Sunday, August 09, 2009

Radio Ratings and other Lines of B.S.

Should I be careful or be honest with what I am about to say?

I'll be honest and let the chips fall.

Friday morning, the Arbitron company released the results for the Spring 2009 radio listener survey they conducted for Fort Wayne, Indiana, which is where I live.

For nearly seven years I have worked with a group of radio stations known as Summit City Radio, which includes WILD 96.3, ROCK 104 and The River.

Three years ago we brought back ROCK 104 after the previous managers killed it off with a format change. ROCK 104 began in the 1970's as an Album Oriented Rock FM Radio station. If you've ever seen the movie FM, you'll get an idea of what ROCK 104 was in it's early days.

A couple of other rock formatted stations came to town, one known as the Bear plays contemporary Rock music, and then about 10 years ago, the Fort began as a Classic Rock station.

The Fort carries the widely popular syndicated Bob & Tom Morning show which has become their strongest program, even though it is a comedy/talk show and the only music they play are parody songs.

ROCK 104 and the Fort are direct competitors as Classic Rock Stations, even though ROCK 104 is not strictly a Classic Rock station either, as they will play new music by Classic Rock Artists too.

For the past 3 years the behind the scenes battle between these two stations have been brewing and on Friday morning, when we received the rating results, cheers went off as ROCK 104 beat the Fort for the first time since we brought ROCK 104 back. As I took a glance at the numbers, I saw a huge drop in the ratings for Bob & Tom which contributed to this transformation along with continued growth for ROCK 104.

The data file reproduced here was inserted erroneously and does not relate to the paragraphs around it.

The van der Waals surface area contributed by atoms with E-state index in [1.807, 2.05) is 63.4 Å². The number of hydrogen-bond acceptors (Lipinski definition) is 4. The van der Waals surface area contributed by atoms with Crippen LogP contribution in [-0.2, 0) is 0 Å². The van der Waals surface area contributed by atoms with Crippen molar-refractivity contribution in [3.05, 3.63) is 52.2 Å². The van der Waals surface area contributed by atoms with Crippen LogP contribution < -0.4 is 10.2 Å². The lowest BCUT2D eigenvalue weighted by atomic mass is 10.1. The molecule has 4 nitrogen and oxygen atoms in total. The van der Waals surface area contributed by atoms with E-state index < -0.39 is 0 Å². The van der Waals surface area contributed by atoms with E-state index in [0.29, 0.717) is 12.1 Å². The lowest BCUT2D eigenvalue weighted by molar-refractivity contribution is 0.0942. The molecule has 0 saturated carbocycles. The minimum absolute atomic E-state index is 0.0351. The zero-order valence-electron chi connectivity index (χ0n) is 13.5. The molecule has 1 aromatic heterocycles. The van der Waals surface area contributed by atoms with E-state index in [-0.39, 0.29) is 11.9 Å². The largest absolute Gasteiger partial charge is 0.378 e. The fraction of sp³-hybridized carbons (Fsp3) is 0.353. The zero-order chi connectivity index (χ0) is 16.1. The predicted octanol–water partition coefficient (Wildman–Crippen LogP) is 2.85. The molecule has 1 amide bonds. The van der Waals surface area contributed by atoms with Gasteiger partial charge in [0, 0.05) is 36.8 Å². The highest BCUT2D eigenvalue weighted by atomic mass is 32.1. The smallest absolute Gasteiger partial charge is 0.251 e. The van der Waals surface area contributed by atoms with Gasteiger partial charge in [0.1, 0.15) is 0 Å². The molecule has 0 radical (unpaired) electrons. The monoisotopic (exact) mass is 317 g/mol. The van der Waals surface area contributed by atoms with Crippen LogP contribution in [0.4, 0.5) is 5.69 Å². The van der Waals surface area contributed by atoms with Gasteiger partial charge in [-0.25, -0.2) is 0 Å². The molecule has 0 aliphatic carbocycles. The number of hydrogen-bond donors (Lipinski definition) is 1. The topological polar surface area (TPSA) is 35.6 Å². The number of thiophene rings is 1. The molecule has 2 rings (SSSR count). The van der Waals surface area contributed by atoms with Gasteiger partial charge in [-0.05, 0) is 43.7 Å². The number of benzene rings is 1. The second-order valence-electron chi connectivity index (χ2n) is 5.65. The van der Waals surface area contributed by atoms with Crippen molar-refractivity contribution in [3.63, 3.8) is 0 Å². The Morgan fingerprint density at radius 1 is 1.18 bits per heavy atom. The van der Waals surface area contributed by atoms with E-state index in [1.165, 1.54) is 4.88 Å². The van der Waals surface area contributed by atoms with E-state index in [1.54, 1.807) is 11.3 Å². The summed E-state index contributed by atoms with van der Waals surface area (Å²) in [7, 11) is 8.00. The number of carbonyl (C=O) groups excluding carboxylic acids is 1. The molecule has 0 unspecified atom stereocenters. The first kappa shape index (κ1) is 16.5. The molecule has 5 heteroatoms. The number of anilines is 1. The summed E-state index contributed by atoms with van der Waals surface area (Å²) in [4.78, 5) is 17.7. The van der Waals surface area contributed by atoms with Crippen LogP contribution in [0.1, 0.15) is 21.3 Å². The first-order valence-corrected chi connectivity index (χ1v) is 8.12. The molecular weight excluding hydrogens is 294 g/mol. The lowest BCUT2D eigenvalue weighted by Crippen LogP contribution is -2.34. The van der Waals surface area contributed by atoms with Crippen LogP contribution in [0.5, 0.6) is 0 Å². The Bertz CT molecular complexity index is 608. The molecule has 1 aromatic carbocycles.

Our other two stations posted signifcant gains during this rating period too.

However, the problem with ratings is they are misused. The original purpose was for the radio station programmers to determine if people were listening to their radio stations. When I was on the programming side, I would pour over the data and see if we were accomplishing what we wanted as far as reaching the target audiences that we wanted to reach.

Somewhere in time, the ratings became a tool for determining the price of advertising. And this is where the B.S. really started to get stinky.

Despite all of their efforts at accuracy, the ratings are not an accurate determination of the success of an advertising campaign on a radio station. However I work with a lot of advertising agencies and they will use the rating information as a primary criteria of which radio stations they place their cleints ads on and what price they will be willing to pay. So I am greatful for a "good book" as it means we will get more money and more advertisers based on these rating increases.

But you as a business owner, really need to dig deeper and work with the people who have a plan that works to accomplish the goals you have for your business. Contact me at if you want more information.

In the meantime, take a look at this from Seth Godin:

The danger of vague claims

The sign the broker posted in front of the house listed her name and then said, "#1 in Westchester, Top 10 Nationwide."

What does that mean, exactly? That this real estate broker is the most successful broker in the whole county and one of the top ten in the country? I don't think so. Not if she's selling this house. She'd have to sell a thousand houses like this to catch up with someone in a fancier neighborhood who only sells ten.

I think it means that the firm she works for is really big. So what? Is that a qualification for anything? Is the 11th biggest real estate firm way less good than the ninth?

Here's the danger: when the very first interaction we have is one where you are sort of not telling the relevant truth, where do we go from here?

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